One-on-One with Tage Frid
A talk with the old master
Synopsis: Fine Woodworking’s John Kelsey interviewed Tage Frid as he was nearing retirement from the Rhode Island School of Design. Frid explains how he keeps teaching the same techniques fresh by solving students’ new problems.. He talks about his formula for setting prices and how he avoids being snobbish and why having a big shop, with eight people working for him, gave him an ulcer. A side article provides a biography of this well-known woodworker and teacher.
I crane to see over the crowd as this short, ruddy and cylindrical man explains, in charmingly fractured English, what he is about to do. He will saw and chisel a dovetailed corner, four copies of which could make a box or drawer. The people seem to find the handcut dovetail a wondrous thing, and this man’s method is as intriguing as his results: to saw down a measly inch of wood, he hefts a bowsaw the size of your car door. He doesn’t hurry, though this won’t take long, talking and joking the whole time. The bits of wood will slither together right off the saw, all please applaud. And if not, he’ll segue onto track B: how to repair mistakes using your old claw hammer.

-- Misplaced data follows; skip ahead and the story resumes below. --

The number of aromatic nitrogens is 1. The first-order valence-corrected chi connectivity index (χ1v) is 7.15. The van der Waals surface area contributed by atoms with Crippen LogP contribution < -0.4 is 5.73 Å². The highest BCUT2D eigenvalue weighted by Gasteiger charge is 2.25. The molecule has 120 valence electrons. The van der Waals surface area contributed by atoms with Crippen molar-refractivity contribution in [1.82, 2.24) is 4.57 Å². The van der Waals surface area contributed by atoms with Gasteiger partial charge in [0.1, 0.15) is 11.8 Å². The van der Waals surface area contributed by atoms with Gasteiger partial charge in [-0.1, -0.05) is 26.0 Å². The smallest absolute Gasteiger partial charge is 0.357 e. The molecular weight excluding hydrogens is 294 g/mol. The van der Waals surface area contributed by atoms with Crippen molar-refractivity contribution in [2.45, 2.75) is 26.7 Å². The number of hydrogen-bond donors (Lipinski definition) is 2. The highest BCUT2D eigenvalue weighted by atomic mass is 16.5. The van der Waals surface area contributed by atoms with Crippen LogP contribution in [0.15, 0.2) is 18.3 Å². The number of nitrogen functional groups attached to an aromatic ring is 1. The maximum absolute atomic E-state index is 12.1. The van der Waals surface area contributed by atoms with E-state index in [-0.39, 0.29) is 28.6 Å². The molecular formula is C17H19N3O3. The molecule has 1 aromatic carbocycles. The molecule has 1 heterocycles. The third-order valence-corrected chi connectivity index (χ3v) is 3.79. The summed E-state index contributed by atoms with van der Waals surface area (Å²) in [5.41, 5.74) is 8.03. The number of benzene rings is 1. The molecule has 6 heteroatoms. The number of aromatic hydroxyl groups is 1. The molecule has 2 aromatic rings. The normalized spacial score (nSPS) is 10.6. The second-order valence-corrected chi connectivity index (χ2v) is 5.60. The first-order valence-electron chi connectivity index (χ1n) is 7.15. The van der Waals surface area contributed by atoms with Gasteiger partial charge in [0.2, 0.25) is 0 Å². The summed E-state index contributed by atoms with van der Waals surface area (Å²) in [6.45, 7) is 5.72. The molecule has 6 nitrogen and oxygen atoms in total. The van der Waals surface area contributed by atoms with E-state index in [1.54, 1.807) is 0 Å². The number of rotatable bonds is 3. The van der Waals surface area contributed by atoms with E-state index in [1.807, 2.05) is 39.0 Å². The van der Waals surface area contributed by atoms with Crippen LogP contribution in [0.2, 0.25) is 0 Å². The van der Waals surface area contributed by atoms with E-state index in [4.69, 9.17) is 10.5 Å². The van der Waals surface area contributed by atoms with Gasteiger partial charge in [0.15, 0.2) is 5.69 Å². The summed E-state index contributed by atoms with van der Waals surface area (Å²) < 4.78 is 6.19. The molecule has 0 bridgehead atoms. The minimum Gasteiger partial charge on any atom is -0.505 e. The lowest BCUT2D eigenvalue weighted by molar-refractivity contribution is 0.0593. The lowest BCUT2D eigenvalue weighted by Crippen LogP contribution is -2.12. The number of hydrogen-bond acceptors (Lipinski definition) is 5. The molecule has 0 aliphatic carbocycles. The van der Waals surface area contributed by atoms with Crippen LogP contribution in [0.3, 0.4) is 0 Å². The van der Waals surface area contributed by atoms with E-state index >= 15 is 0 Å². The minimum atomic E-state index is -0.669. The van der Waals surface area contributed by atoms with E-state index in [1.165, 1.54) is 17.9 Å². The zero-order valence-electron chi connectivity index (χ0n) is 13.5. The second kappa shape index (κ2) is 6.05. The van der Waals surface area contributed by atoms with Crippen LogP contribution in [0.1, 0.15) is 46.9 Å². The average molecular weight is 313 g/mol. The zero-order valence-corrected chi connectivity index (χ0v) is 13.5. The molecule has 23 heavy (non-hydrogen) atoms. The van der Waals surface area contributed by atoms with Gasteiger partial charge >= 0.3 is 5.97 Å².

This showman is Tage Frid, Danish for 69 years, cabinetmaker for 50 and teacher for 35. He’s done the dovetail act a hundred times, he knows that this crowd of amateur woodworkers loves it, can’t get enough. He’s what they traveled here this weekend to see and what they hope to carry home again. What they get what Frid delivers, is a direct line to ancient times, when craftsmen really-by-golly were craftsmen Those old guys—and there’s no doubting Frid is one such—those old guys knew what they were doing, because still…